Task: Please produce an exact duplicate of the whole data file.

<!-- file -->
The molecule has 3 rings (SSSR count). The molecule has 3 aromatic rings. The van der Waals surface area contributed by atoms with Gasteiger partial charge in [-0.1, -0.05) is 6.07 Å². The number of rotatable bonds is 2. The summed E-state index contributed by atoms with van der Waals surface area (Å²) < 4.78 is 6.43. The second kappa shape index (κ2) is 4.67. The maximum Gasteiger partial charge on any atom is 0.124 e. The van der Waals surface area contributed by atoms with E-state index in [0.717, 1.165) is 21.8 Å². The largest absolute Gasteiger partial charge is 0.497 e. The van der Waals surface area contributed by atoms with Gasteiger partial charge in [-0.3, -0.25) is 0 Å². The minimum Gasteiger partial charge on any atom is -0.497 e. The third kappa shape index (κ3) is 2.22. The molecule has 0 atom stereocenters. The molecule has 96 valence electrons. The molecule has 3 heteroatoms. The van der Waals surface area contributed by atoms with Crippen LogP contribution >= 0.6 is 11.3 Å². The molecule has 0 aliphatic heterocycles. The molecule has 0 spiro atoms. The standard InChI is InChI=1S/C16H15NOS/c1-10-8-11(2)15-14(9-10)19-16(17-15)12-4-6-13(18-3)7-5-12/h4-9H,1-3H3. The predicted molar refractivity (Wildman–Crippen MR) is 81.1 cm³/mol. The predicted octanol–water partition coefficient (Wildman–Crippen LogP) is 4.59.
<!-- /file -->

The molecule has 3 rings (SSSR count). The molecule has 3 aromatic rings. The van der Waals surface area contributed by atoms with Gasteiger partial charge in [-0.1, -0.05) is 6.07 Å². The number of rotatable bonds is 2. The summed E-state index contributed by atoms with van der Waals surface area (Å²) < 4.78 is 6.43. The second kappa shape index (κ2) is 4.67. The maximum Gasteiger partial charge on any atom is 0.124 e. The van der Waals surface area contributed by atoms with E-state index in [0.717, 1.165) is 21.8 Å². The largest absolute Gasteiger partial charge is 0.497 e. The van der Waals surface area contributed by atoms with Gasteiger partial charge in [-0.3, -0.25) is 0 Å². The minimum Gasteiger partial charge on any atom is -0.497 e. The third kappa shape index (κ3) is 2.22. The molecule has 0 atom stereocenters. The molecule has 96 valence electrons. The molecule has 3 heteroatoms. The van der Waals surface area contributed by atoms with Crippen LogP contribution >= 0.6 is 11.3 Å². The molecule has 0 aliphatic heterocycles. The molecule has 0 spiro atoms. The standard InChI is InChI=1S/C16H15NOS/c1-10-8-11(2)15-14(9-10)19-16(17-15)12-4-6-13(18-3)7-5-12/h4-9H,1-3H3. The predicted molar refractivity (Wildman–Crippen MR) is 81.1 cm³/mol. The predicted octanol–water partition coefficient (Wildman–Crippen LogP) is 4.59.